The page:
Would you like to understand ‘sugar’ better? While you might know that sugar is really sweet and enhances taste did you know that it can be dangerous too? Let me take you through some basic facts about sugar before seeing the health hazards of this sweet ingredient…
Sugars are broadly grouped into simple and complex sugars, and natural and added sugars.
Simple sugars are carbohydrates that are quickly absorbed by the body to produce energy. These sugars are present in both natural and processed foods. Natural foods that contain simple sugars include fruits, vegetables and milk products. Processed foods often have simple or refined sugars added to improve flavour. Examples of refined-sugar foods include candy, cakes, syrups, fruit juices and carbonated beverages.
Complex sugars are complex carbohydrates that take a longer time to digest as they are packed with fibre, vitamins and minerals. Examples are cereals, legumes, whole wheat pasta and vegetables.
Natural sugar is naturally occurring, which makes them healthy. There are two types of natural sugars.
- Fructose – it is found in fruits
- Lactose – it is found in dairy products. These nutrients help to stabilize your blood sugar levels, which prevents you from feeling hungry soon after eating.
Added sugars are sugar carbohydrates added to foods and beverages during their processing. This does not include naturally occurring sugars such as those in milk and fruits. It provides empty calories that are of no benefit to your body. Examples are candy, cake, soft drinks, ice cream and other desserts. Consuming too much added sugar is a health hazard!
Sugar, honey and jaggery are the commonly used sweetening agents added to beverages and foods to increase palatability. The crystallised sugar we all keep in our kitchen shelves is made up of glucose and fructose. It’s a source of energy providing 4 kilocalories per gram. Jaggery is made from sugar cane juice after processing it and is a fair source of iron. Honey is the golden coloured syrup made by bees from the nectar of flowers. It also consists of glucose and fructose.
How much sugar can be consumed on a daily basis?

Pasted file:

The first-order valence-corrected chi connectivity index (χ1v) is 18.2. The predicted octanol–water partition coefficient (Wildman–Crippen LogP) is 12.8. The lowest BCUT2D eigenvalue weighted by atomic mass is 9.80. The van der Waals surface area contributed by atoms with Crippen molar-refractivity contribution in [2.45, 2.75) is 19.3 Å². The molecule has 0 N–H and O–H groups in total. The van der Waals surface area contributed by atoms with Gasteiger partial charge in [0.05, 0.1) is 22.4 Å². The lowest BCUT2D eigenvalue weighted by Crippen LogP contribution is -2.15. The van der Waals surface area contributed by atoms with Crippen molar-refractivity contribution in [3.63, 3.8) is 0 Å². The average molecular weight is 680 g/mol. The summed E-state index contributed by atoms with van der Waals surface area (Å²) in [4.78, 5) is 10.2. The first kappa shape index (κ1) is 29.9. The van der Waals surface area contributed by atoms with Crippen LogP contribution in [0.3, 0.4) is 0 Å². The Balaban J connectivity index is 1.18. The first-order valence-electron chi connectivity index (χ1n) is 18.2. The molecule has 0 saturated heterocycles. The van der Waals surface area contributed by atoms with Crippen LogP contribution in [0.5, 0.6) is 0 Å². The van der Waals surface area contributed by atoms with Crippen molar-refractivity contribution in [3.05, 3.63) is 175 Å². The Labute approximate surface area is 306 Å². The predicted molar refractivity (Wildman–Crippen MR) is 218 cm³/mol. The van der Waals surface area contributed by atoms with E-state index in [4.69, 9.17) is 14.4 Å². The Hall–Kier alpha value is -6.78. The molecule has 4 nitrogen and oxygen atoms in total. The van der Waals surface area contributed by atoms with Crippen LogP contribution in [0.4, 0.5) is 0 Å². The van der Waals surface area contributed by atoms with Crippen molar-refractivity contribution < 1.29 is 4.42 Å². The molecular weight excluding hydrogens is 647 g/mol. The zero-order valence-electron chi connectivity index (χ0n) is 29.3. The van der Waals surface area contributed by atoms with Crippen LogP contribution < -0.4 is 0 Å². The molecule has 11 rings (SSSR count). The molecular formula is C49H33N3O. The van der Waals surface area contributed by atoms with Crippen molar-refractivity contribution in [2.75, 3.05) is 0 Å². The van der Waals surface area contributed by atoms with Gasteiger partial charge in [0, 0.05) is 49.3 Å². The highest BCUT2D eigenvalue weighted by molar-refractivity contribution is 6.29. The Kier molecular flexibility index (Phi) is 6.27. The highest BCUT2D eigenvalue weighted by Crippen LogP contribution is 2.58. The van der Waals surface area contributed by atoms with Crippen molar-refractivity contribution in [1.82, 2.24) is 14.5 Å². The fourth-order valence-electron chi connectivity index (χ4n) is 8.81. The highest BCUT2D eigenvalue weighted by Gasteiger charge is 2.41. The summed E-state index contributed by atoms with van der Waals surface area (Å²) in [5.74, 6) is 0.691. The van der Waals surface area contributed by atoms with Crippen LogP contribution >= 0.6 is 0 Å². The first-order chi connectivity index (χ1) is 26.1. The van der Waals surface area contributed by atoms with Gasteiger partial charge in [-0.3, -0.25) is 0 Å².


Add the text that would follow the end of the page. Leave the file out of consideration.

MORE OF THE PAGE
While theoretically, a normal healthy adult can consume 24 grams (or) 6 teaspoons per day, research reveals that minimal or zero added sugar is best for our health. Diabetic patients, however, have a reduced ability to metabolise sugar and should strictly avoid all forms of added sugar.
How many calories does one teaspoon of sugar contain?
Amount – 1tsp (4.2g)
Calories – 16 kcals
Carbohydrate – 4.2 g
Health risks of eating too much sugar
Sugar, an instant source of energy, can lead to multiple health problems if consumed in large quantities: weight gain, fatty liver disease, diabetes, hypertension, heart attack, stroke and kidney failure are some of the common ailments caused by this sweet substance.
Artificial sweeteners, also referred to as sugar substitutes, are used to replace sugar in foods and beverages. Sucralose, aspartame and saccharin are the mostly purchased artificial sweeteners, especially by diabetic individuals. We will look at these agents in depth in a future blog post, but it is apt to say that their use should be minimised keeping in mind their harmful side effects.
So, here are some tips to cut down on sugar in your daily diet:
- Instead of adding sugar to cereal or oatmeal, add fresh fruits (try bananas, pomegranate or berries) or dried fruit (raisins, cranberries or apricots).
- If you consume tea, coffee or milk with added sugar, try alternatives like green tea, black coffee and unsweetened milk.
- Instead of adding sugar in recipes, use extracts such as almond, vanilla, orange or lemon.
- Enhance the taste of foods with spices instead of sugar; try ginger, allspice, cinnamon or nutmeg.
- Compare the sugar content of different foods and choose the lower sugar and calorie option.
“ Eat less SUGAR;
You’re SWEET enough already”